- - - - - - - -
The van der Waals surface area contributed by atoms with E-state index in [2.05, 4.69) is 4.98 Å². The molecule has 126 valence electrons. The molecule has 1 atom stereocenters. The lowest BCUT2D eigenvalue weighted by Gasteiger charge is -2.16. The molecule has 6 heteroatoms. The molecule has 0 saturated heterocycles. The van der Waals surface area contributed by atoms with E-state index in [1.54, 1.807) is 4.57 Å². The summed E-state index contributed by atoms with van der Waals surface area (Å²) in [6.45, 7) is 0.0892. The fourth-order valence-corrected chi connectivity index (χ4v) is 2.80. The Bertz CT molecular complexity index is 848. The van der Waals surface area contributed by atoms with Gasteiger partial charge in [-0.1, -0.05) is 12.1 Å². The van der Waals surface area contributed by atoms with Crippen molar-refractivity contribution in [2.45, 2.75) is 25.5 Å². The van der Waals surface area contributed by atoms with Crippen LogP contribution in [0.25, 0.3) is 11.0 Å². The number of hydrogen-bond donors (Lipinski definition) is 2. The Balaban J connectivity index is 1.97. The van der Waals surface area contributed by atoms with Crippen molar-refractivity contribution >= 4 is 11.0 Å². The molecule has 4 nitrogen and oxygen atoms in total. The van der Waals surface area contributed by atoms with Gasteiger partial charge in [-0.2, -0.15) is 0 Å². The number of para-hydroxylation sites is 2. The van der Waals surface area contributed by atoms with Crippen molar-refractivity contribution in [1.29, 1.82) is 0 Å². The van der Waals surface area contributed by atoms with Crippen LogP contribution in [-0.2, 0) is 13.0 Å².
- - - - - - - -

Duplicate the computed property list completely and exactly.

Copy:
The van der Waals surface area contributed by atoms with E-state index in [2.05, 4.69) is 4.98 Å². The molecule has 126 valence electrons. The molecule has 1 atom stereocenters. The lowest BCUT2D eigenvalue weighted by Gasteiger charge is -2.16. The molecule has 6 heteroatoms. The molecule has 0 saturated heterocycles. The van der Waals surface area contributed by atoms with E-state index in [1.54, 1.807) is 4.57 Å². The summed E-state index contributed by atoms with van der Waals surface area (Å²) in [6.45, 7) is 0.0892. The fourth-order valence-corrected chi connectivity index (χ4v) is 2.80. The Bertz CT molecular complexity index is 848. The van der Waals surface area contributed by atoms with Gasteiger partial charge in [-0.1, -0.05) is 12.1 Å². The van der Waals surface area contributed by atoms with Crippen molar-refractivity contribution in [2.45, 2.75) is 25.5 Å². The van der Waals surface area contributed by atoms with Crippen LogP contribution in [0.25, 0.3) is 11.0 Å². The number of hydrogen-bond donors (Lipinski definition) is 2. The Balaban J connectivity index is 1.97. The van der Waals surface area contributed by atoms with Crippen molar-refractivity contribution >= 4 is 11.0 Å². The molecule has 4 nitrogen and oxygen atoms in total. The van der Waals surface area contributed by atoms with Gasteiger partial charge in [-0.2, -0.15) is 0 Å². The number of para-hydroxylation sites is 2. The van der Waals surface area contributed by atoms with Crippen molar-refractivity contribution in [1.29, 1.82) is 0 Å². The van der Waals surface area contributed by atoms with Crippen LogP contribution in [-0.2, 0) is 13.0 Å².